Can RA be caused by a mindbody process? Psychosomatic rheumatoid arthritis is one theory used to explain why this inflammatory joint disease chooses to affect some people, but not others.
There are virtually no known anatomical reasons why rheumatoid conditions begin, why they progress and why they sometimes resolve, even without treatment. Many scientists and doctors have linked RA to the mindbody process, which helps to clarify the possible true nature of many autoimmune disorders, including rheumatoid arthritis and other closely related conditions, like ankylosing spondylitis, lupus and gout.
Although this theory is off-putting to some patients who have been diagnosed with the condition, it is crucial to understand that psychosomatic does not mean that the disease is fake or that it does not hold terrible power over the victim. Instead, speculating that RA is a product of a mindbody causation simply means that the underlying mechanism driving the bodily changes comes from the psychoemotional self, rather than from an anatomical mechanism.
This innovative exploration into the realm of the subconscious mind details one theory that is currently being debated concerning the actual nature of many autoimmune processes, including RA.
Being that rheumatoid arthritis is an autoimmune disease, it is clear that the condition is enacted from within. There may be no infectious process, environmental contaminant or structural causation involved in enacting rheumatoid arthritis. What actually occurs during RA is that part of the immune system sees the body’s own tissues as enemy invaders and seeks to destroy them as efficiently as possible. Of course, these tissues are not marauders, but instead are the protective measures within many of the body’s joints.
Since this seemingly pathological process seems illogical to be caused by any other reason, except by a psychosomatic causation, the theory of psychogenic RA has come to gather widespread recognition among experts in the field. Exactly why the body creates these terrifying symptoms is unknown, but many experts feel that these expressions act as distractive mechanisms to keep the mind from considering far more frightening psychological issues that reside within. In essence, the RA symptoms act as a camouflage from repressed or suppressed emotions.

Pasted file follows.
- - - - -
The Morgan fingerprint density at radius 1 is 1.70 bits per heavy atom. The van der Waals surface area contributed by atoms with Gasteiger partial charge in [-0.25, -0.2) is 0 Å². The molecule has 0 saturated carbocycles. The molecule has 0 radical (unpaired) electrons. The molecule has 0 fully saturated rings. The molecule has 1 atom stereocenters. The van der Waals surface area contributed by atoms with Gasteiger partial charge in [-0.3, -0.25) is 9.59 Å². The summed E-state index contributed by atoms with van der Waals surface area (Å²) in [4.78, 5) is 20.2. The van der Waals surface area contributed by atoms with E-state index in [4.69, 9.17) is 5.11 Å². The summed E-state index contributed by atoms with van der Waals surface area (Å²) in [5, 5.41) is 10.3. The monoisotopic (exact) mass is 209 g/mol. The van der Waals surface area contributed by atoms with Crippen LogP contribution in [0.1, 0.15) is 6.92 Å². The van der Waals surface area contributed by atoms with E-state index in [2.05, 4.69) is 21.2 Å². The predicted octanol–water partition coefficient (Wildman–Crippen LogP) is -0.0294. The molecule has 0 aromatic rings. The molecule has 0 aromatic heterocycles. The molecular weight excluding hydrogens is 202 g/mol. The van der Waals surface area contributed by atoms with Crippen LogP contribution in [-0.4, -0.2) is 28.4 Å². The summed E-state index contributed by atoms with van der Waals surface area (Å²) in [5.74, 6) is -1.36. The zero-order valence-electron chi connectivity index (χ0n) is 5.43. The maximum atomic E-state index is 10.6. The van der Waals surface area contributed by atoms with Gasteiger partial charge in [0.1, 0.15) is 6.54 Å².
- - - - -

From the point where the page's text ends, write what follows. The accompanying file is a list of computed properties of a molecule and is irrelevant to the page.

This theory mirrors those propagated by the famous Dr. John E. Sarno in his work concerning tension myoneural syndrome at the NYC Medical Center in Manhattan.
It is impossible to cure any psychogenic disorder by using purely physical modalities. Being that the underlying symptomatic imperative is psychoemotional in nature; the treatment must also act on the mind, rather than the body. Medication, physical therapy and surgery may address the physical signs and symptoms, but will do absolutely nothing to cure the causative source. There is currently no known universal cure for RA, yet many patients have achieved full remission using a variety of diversified mindbody therapies and some have also recovered using traditional medical care practices.
Unlike many conditions which are actively and successfully treated using knowledge therapy, RA demonstrates evidence of its presence to the outside world, making most patients believe that a psychogenic cause is unlikely, if not impossible. However, it is crucial to remember that in any psychogenic condition, the pain actually exists in the physical body and only the underlying reason for the pain resides in the mind. Symptoms are never imagined or exaggerated; they are simply driven and enacted by mindbody interactions.
As with many other controversial health conditions, such as fibromyalgia, some patients are hesitant to consider the mere possibility that RA might be a psychogenic health crisis. This reluctance is usually due to a misunderstanding of the term psychosomatic and how it applies to their debilitating pain.
Upon learning more about the ubiquitousness of mindbody health issues, many patients come around to contemplate the distinct possibility of a logical mindbody link to their RA.
RA is one of the least common health conditions treated with psychological therapies. However, research has shown tremendous promise using these types of treatments, especially when compared to the generally disappointing and dangerous medications that are so common in the traditional medical sector.
Rheumatologists have worked to end various inflammatory musculoskeletal disorders for decades, but have not even been able to provide most RA patients with adequate symptomatic relief; forget about a true cure. Therefore, it is time to think outside the box and apply what is known about autoimmune disorders to RA treatment, with a different goal in mind: Instead of dealing with the expression of the underlying causative mechanism, it is critical to directly address that mechanism itself, in order to stop the pain now and forever.
For more information on mindbody medicine, consult with a specialist in the field or take the time to research the specialty yourself. We have dozens of essays on this very website that are dedicated to helping patients learn more about the mindbody interactions.